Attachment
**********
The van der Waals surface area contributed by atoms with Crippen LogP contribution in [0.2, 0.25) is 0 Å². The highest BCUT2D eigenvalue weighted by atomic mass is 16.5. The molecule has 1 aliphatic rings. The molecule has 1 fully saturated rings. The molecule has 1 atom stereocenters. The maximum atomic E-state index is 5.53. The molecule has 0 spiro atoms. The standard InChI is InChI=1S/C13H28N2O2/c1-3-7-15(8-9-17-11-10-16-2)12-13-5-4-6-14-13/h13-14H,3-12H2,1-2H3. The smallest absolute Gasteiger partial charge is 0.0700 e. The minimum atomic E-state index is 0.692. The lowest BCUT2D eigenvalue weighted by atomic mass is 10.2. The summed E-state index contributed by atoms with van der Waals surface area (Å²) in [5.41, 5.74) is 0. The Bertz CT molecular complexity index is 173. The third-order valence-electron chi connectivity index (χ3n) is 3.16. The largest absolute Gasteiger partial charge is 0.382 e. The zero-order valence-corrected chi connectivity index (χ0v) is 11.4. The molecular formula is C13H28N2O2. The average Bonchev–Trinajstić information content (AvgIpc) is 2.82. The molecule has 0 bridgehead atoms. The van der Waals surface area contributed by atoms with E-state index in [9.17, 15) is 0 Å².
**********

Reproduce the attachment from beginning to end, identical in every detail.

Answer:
The van der Waals surface area contributed by atoms with Crippen LogP contribution in [0.2, 0.25) is 0 Å². The highest BCUT2D eigenvalue weighted by atomic mass is 16.5. The molecule has 1 aliphatic rings. The molecule has 1 fully saturated rings. The molecule has 1 atom stereocenters. The maximum atomic E-state index is 5.53. The molecule has 0 spiro atoms. The standard InChI is InChI=1S/C13H28N2O2/c1-3-7-15(8-9-17-11-10-16-2)12-13-5-4-6-14-13/h13-14H,3-12H2,1-2H3. The smallest absolute Gasteiger partial charge is 0.0700 e. The minimum atomic E-state index is 0.692. The lowest BCUT2D eigenvalue weighted by atomic mass is 10.2. The summed E-state index contributed by atoms with van der Waals surface area (Å²) in [5.41, 5.74) is 0. The Bertz CT molecular complexity index is 173. The third-order valence-electron chi connectivity index (χ3n) is 3.16. The largest absolute Gasteiger partial charge is 0.382 e. The zero-order valence-corrected chi connectivity index (χ0v) is 11.4. The molecular formula is C13H28N2O2. The average Bonchev–Trinajstić information content (AvgIpc) is 2.82. The molecule has 0 bridgehead atoms. The van der Waals surface area contributed by atoms with E-state index in [9.17, 15) is 0 Å².